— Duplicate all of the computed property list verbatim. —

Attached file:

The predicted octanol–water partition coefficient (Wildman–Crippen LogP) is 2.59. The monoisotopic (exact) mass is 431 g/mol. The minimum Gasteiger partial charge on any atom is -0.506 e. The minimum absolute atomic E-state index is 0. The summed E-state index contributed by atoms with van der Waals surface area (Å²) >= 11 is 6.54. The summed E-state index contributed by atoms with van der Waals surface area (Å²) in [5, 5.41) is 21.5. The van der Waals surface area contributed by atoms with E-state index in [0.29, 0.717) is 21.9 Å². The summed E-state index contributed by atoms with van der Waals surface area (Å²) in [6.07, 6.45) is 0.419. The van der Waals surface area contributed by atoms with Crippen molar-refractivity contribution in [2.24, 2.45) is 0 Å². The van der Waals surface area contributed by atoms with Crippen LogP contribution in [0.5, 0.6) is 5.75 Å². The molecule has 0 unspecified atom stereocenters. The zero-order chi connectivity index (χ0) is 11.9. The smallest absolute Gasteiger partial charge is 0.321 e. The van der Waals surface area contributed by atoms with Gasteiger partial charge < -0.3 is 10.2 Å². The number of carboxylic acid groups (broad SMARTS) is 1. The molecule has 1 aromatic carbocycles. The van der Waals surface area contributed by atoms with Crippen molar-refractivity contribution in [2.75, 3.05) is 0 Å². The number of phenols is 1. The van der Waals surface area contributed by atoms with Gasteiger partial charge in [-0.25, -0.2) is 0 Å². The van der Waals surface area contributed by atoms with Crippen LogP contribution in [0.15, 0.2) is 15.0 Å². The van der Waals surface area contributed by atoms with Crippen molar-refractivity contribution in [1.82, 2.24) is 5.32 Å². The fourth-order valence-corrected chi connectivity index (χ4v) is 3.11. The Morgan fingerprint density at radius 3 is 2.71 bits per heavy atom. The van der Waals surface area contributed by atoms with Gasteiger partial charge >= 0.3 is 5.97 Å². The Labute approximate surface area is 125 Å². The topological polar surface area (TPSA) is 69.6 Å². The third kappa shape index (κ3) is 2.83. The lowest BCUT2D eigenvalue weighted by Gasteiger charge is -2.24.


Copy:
The predicted octanol–water partition coefficient (Wildman–Crippen LogP) is 2.59. The monoisotopic (exact) mass is 431 g/mol. The minimum Gasteiger partial charge on any atom is -0.506 e. The minimum absolute atomic E-state index is 0. The summed E-state index contributed by atoms with van der Waals surface area (Å²) >= 11 is 6.54. The summed E-state index contributed by atoms with van der Waals surface area (Å²) in [5, 5.41) is 21.5. The van der Waals surface area contributed by atoms with E-state index in [0.29, 0.717) is 21.9 Å². The summed E-state index contributed by atoms with van der Waals surface area (Å²) in [6.07, 6.45) is 0.419. The van der Waals surface area contributed by atoms with Crippen molar-refractivity contribution in [2.24, 2.45) is 0 Å². The van der Waals surface area contributed by atoms with Crippen LogP contribution in [0.5, 0.6) is 5.75 Å². The molecule has 0 unspecified atom stereocenters. The zero-order chi connectivity index (χ0) is 11.9. The smallest absolute Gasteiger partial charge is 0.321 e. The van der Waals surface area contributed by atoms with Gasteiger partial charge < -0.3 is 10.2 Å². The number of carboxylic acid groups (broad SMARTS) is 1. The molecule has 1 aromatic carbocycles. The van der Waals surface area contributed by atoms with Crippen molar-refractivity contribution in [2.75, 3.05) is 0 Å². The number of phenols is 1. The van der Waals surface area contributed by atoms with Gasteiger partial charge in [-0.25, -0.2) is 0 Å². The van der Waals surface area contributed by atoms with Crippen LogP contribution in [0.15, 0.2) is 15.0 Å². The van der Waals surface area contributed by atoms with Crippen molar-refractivity contribution in [1.82, 2.24) is 5.32 Å². The fourth-order valence-corrected chi connectivity index (χ4v) is 3.11. The Morgan fingerprint density at radius 3 is 2.71 bits per heavy atom. The van der Waals surface area contributed by atoms with Gasteiger partial charge >= 0.3 is 5.97 Å². The Labute approximate surface area is 125 Å². The topological polar surface area (TPSA) is 69.6 Å². The third kappa shape index (κ3) is 2.83. The lowest BCUT2D eigenvalue weighted by Gasteiger charge is -2.24.